Top German court upholds sunbed ban for under-18s

January 19, 2012

Germany's highest court ruled Thursday that minors should be banned from visiting tanning studios due to health concerns, upholding a law that caused controversy in one of Europe's top sunbed markets.

The adopted the law in 2009 after a study showing that people under the age of 30 had 75 percent more chance of contracting from regular sunbed use than older people.

The Constitutional Court dismissed a complaint brought by tanning studio operators, judging that the ban was justified on public health grounds.

The court also threw out an appeal from a 17-year-old girl who said her human rights were affected by the ban.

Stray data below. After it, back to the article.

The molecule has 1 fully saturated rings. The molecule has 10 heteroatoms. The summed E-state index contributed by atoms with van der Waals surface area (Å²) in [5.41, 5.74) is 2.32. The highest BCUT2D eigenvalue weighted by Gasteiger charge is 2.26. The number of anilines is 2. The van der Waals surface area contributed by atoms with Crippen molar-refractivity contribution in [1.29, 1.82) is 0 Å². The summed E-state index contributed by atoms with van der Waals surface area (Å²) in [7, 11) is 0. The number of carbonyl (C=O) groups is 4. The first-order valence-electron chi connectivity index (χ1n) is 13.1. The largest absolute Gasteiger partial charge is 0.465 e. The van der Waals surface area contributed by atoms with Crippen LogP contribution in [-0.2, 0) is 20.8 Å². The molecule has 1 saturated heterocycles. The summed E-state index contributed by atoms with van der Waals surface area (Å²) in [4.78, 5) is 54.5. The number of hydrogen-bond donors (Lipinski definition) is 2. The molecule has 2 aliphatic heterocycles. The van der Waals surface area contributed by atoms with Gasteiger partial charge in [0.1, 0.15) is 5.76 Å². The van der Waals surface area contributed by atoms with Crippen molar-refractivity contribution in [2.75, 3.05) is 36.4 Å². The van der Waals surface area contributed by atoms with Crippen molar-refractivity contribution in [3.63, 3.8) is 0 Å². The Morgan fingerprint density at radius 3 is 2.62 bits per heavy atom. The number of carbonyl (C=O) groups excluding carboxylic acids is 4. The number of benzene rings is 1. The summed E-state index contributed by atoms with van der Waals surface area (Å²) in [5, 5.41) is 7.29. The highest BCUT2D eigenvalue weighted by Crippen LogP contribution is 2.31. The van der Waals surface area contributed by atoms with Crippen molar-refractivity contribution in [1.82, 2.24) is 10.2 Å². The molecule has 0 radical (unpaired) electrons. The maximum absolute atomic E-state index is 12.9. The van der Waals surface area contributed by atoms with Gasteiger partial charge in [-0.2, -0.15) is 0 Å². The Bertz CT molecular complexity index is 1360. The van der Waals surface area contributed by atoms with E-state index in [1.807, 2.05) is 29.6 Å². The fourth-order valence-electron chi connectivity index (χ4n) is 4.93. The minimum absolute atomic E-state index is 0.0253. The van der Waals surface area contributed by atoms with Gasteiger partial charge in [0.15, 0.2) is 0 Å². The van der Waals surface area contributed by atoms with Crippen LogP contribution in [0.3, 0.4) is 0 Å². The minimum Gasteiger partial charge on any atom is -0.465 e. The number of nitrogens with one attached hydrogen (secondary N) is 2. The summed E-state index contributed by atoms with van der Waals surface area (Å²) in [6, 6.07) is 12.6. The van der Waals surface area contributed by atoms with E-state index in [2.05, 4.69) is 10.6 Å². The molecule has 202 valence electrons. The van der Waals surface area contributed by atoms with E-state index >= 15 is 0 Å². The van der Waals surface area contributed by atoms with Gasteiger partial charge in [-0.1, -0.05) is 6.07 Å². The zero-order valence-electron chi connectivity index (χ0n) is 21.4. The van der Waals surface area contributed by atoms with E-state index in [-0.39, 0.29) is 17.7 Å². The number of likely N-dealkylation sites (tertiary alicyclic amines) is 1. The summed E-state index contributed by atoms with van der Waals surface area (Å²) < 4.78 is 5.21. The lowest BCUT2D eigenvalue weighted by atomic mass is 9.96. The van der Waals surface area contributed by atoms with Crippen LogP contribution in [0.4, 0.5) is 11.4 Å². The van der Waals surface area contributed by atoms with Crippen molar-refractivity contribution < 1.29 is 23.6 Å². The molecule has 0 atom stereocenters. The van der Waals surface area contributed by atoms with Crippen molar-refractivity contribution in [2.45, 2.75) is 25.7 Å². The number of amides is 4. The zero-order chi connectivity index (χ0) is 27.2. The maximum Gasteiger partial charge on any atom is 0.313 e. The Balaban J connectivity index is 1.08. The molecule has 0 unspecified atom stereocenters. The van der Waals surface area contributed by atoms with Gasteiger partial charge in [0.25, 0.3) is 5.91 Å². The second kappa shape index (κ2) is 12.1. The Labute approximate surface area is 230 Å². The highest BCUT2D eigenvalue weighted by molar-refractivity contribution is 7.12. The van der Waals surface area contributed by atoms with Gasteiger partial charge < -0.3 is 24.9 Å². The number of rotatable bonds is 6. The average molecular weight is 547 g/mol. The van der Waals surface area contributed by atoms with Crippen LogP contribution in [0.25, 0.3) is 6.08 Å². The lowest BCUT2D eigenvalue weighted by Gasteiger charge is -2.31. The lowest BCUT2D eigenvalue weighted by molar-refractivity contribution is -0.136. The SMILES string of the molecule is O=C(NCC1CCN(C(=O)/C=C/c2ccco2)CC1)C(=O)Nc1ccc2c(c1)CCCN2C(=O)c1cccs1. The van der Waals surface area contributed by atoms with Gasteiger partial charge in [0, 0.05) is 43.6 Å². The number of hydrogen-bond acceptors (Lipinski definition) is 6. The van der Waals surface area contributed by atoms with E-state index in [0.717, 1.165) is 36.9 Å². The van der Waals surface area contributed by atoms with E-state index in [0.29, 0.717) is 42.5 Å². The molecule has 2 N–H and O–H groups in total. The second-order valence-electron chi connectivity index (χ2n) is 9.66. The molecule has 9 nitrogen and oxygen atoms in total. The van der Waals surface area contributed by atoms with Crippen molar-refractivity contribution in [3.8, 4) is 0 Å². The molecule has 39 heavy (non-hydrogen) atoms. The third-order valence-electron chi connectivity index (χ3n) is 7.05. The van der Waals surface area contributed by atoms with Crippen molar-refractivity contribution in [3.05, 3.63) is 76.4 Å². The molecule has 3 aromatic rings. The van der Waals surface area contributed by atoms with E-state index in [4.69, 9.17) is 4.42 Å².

It said that child-protection legislation aimed to prevent minors from harming themselves.

Germany is one of the top markets for artifical tanning, with 3,500 studios and 50,000 tanning cabins, if those in , fitness centres and hotels are included.

The sector employs some 32,000 people and the main manufacturers of tanning machines are headquartered in Germany.

Explore further: Tanning beds could provide a greater risk than originally thought: new study

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